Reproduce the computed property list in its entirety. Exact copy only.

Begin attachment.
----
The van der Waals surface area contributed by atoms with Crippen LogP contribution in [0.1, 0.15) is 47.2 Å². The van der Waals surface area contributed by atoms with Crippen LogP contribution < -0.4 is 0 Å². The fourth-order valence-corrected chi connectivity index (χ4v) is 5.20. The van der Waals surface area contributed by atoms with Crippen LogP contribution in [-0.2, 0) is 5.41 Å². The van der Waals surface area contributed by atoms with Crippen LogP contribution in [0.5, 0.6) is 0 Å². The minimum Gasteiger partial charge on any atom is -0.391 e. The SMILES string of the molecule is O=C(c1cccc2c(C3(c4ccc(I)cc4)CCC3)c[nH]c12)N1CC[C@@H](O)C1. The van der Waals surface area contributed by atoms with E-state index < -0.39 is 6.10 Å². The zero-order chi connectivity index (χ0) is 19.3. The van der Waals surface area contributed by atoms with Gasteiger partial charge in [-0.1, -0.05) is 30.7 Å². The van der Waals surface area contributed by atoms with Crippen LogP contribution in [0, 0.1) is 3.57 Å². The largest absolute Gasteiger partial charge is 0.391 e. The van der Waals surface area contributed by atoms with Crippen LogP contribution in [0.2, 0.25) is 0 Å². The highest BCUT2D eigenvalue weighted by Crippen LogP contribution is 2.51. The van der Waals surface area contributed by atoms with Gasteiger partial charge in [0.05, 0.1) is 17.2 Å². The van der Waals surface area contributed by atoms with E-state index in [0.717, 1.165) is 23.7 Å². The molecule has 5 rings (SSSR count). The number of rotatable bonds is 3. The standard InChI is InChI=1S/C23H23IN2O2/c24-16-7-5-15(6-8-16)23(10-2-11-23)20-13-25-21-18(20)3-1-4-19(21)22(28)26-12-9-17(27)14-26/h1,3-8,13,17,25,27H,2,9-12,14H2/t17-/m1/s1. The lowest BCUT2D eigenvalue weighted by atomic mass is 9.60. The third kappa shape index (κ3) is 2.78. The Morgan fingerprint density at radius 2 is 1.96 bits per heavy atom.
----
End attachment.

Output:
The van der Waals surface area contributed by atoms with Crippen LogP contribution in [0.1, 0.15) is 47.2 Å². The van der Waals surface area contributed by atoms with Crippen LogP contribution < -0.4 is 0 Å². The fourth-order valence-corrected chi connectivity index (χ4v) is 5.20. The van der Waals surface area contributed by atoms with Crippen LogP contribution in [-0.2, 0) is 5.41 Å². The van der Waals surface area contributed by atoms with Crippen LogP contribution in [0.5, 0.6) is 0 Å². The minimum Gasteiger partial charge on any atom is -0.391 e. The SMILES string of the molecule is O=C(c1cccc2c(C3(c4ccc(I)cc4)CCC3)c[nH]c12)N1CC[C@@H](O)C1. The van der Waals surface area contributed by atoms with E-state index < -0.39 is 6.10 Å². The zero-order chi connectivity index (χ0) is 19.3. The van der Waals surface area contributed by atoms with Gasteiger partial charge in [-0.1, -0.05) is 30.7 Å². The van der Waals surface area contributed by atoms with Crippen LogP contribution in [0, 0.1) is 3.57 Å². The largest absolute Gasteiger partial charge is 0.391 e. The van der Waals surface area contributed by atoms with Crippen LogP contribution in [0.2, 0.25) is 0 Å². The highest BCUT2D eigenvalue weighted by Crippen LogP contribution is 2.51. The van der Waals surface area contributed by atoms with Gasteiger partial charge in [0.05, 0.1) is 17.2 Å². The van der Waals surface area contributed by atoms with E-state index in [0.717, 1.165) is 23.7 Å². The molecule has 5 rings (SSSR count). The number of rotatable bonds is 3. The standard InChI is InChI=1S/C23H23IN2O2/c24-16-7-5-15(6-8-16)23(10-2-11-23)20-13-25-21-18(20)3-1-4-19(21)22(28)26-12-9-17(27)14-26/h1,3-8,13,17,25,27H,2,9-12,14H2/t17-/m1/s1. The lowest BCUT2D eigenvalue weighted by atomic mass is 9.60. The third kappa shape index (κ3) is 2.78. The Morgan fingerprint density at radius 2 is 1.96 bits per heavy atom.